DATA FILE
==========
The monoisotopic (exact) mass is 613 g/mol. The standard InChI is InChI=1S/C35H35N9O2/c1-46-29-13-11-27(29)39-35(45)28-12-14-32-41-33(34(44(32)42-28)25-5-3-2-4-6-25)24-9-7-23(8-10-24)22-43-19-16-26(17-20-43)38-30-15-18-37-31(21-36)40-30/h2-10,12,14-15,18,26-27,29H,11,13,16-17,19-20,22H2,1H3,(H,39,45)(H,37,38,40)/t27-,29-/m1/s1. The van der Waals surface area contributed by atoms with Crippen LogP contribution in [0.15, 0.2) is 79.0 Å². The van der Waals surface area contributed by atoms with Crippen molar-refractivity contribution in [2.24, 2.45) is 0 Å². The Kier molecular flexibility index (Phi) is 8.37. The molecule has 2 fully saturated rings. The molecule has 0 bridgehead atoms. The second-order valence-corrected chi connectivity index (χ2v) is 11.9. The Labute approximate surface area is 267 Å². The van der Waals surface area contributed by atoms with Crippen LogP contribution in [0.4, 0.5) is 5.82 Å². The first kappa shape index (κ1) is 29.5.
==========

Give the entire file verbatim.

The monoisotopic (exact) mass is 613 g/mol. The standard InChI is InChI=1S/C35H35N9O2/c1-46-29-13-11-27(29)39-35(45)28-12-14-32-41-33(34(44(32)42-28)25-5-3-2-4-6-25)24-9-7-23(8-10-24)22-43-19-16-26(17-20-43)38-30-15-18-37-31(21-36)40-30/h2-10,12,14-15,18,26-27,29H,11,13,16-17,19-20,22H2,1H3,(H,39,45)(H,37,38,40)/t27-,29-/m1/s1. The van der Waals surface area contributed by atoms with Crippen LogP contribution in [0.15, 0.2) is 79.0 Å². The van der Waals surface area contributed by atoms with Crippen molar-refractivity contribution in [2.24, 2.45) is 0 Å². The Kier molecular flexibility index (Phi) is 8.37. The molecule has 2 fully saturated rings. The molecule has 0 bridgehead atoms. The second-order valence-corrected chi connectivity index (χ2v) is 11.9. The Labute approximate surface area is 267 Å². The van der Waals surface area contributed by atoms with Crippen LogP contribution in [0.4, 0.5) is 5.82 Å². The first kappa shape index (κ1) is 29.5.